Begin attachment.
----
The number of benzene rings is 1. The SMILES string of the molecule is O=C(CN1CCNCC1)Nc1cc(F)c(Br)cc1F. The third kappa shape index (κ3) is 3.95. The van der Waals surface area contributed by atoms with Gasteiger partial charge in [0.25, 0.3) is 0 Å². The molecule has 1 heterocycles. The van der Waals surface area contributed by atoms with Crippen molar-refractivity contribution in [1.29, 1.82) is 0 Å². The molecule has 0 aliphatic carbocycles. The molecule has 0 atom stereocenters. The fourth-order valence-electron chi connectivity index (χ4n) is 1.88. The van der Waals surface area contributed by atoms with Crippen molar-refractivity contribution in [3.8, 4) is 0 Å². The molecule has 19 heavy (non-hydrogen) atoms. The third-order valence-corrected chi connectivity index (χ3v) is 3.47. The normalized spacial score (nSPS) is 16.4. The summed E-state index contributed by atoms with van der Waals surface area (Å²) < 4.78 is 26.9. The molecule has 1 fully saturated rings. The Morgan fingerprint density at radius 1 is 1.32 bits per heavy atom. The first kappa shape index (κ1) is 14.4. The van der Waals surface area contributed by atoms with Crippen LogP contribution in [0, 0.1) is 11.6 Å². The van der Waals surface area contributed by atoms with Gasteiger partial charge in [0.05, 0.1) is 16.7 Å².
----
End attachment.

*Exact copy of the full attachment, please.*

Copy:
The number of benzene rings is 1. The SMILES string of the molecule is O=C(CN1CCNCC1)Nc1cc(F)c(Br)cc1F. The third kappa shape index (κ3) is 3.95. The van der Waals surface area contributed by atoms with Gasteiger partial charge in [0.25, 0.3) is 0 Å². The molecule has 1 heterocycles. The van der Waals surface area contributed by atoms with Crippen molar-refractivity contribution in [1.29, 1.82) is 0 Å². The molecule has 0 aliphatic carbocycles. The molecule has 0 atom stereocenters. The fourth-order valence-electron chi connectivity index (χ4n) is 1.88. The van der Waals surface area contributed by atoms with Crippen molar-refractivity contribution in [3.8, 4) is 0 Å². The molecule has 19 heavy (non-hydrogen) atoms. The third-order valence-corrected chi connectivity index (χ3v) is 3.47. The normalized spacial score (nSPS) is 16.4. The summed E-state index contributed by atoms with van der Waals surface area (Å²) < 4.78 is 26.9. The molecule has 1 fully saturated rings. The Morgan fingerprint density at radius 1 is 1.32 bits per heavy atom. The first kappa shape index (κ1) is 14.4. The van der Waals surface area contributed by atoms with Crippen LogP contribution in [0, 0.1) is 11.6 Å². The van der Waals surface area contributed by atoms with Gasteiger partial charge in [0.05, 0.1) is 16.7 Å².